Henry’s yard was such chaos that most auction houses would have turned the job down, it is said.
After Henry Construction Projects collapsed in June, administrators from FRP Advisory turned to Euro Auctions and Hilco Valuation Services to appraise and dispose of assets.
Assets were disposed of in two sales. The first being an online sale on 6th July for equipment held in the Henry Construction yard in Hounslow, with additional equipment, from construction sites around central London transported to Leeds for a live sale in early August.
The hammer total for all assets was £1.6m, which included Henry owned items in addition to machinery assets on third party finance, working with six independent funders.
Chris Osborne, the Euro Auctions sales manager responsible for this sale, said: “This was a challenging project, and it was soon evident this sale would not be without its difficulties. The first inventory was in the Henry yard where the majority of assets, small tools and materials were stored in chaotic order, with conditions being such that many auction houses would not entertain being involved with this sale.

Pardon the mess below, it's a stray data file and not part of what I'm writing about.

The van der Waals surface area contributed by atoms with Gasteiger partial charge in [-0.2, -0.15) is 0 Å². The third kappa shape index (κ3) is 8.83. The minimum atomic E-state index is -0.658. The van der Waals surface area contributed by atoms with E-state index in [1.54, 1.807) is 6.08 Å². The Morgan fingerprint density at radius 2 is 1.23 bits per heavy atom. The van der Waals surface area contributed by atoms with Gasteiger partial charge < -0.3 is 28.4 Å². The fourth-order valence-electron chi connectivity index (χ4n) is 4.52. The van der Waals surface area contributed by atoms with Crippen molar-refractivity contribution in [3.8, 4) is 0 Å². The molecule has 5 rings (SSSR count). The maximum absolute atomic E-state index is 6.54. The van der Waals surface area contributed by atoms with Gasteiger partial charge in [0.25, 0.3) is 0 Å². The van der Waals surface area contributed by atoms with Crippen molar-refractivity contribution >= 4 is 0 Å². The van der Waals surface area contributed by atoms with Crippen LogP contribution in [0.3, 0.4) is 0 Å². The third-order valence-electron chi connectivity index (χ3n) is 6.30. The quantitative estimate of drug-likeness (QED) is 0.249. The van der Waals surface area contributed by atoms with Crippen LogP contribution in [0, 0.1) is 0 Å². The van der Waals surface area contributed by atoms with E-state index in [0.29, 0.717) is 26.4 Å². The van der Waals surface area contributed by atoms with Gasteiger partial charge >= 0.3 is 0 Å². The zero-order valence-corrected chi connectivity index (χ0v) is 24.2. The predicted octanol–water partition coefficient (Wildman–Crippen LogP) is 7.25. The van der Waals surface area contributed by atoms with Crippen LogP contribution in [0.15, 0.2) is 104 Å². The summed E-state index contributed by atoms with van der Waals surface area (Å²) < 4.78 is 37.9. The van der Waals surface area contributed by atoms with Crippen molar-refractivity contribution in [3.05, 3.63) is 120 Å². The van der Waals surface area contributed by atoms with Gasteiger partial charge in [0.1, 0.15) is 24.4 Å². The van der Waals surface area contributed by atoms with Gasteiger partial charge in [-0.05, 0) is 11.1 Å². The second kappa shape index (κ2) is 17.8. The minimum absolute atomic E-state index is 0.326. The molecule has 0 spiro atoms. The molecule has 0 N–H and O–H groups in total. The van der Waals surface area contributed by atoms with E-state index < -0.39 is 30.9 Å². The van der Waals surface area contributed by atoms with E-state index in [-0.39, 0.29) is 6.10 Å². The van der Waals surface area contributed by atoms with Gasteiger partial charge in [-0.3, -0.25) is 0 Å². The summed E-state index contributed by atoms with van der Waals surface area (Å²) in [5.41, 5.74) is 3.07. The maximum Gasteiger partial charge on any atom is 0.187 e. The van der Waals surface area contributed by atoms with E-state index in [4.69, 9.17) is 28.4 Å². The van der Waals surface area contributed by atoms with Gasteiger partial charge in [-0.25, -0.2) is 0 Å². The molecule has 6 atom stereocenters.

“We were faced with a few options. Either the items in the yard could be sold ‘as-is’ in a job lot, or we could take some time and effort to sort and catalogue all lots in an orderly inventory, which is how Euro Auctions like to operate. We opted for the latter option, lining up lots in typical Euro Auctions fashion, and our painstaking efforts paid off, returning to FRP double the initial estimated sale valuation.”
“The second inventory included over 200 pieces of plant and machinery recovered from in excess of 35 active Henry construction sites in central London that needed collecting and repatriating before being sent to the live August sale in Leeds.
“This was one of the most difficult aspects of preparing for this sale, where access to sites in and around central London was difficult, where permits were required to close roads and load machinery, where items were on high-rise construction sites and needed craning down. We liaised with multiple developers, security firms and contractors working across all of the sites to enable the recovery of assets. In four weeks, we recovered over 200 items including excavators, rollers, dumpers, manlifts, concrete pumps, generators, bowsers, plus much more smaller attachments.”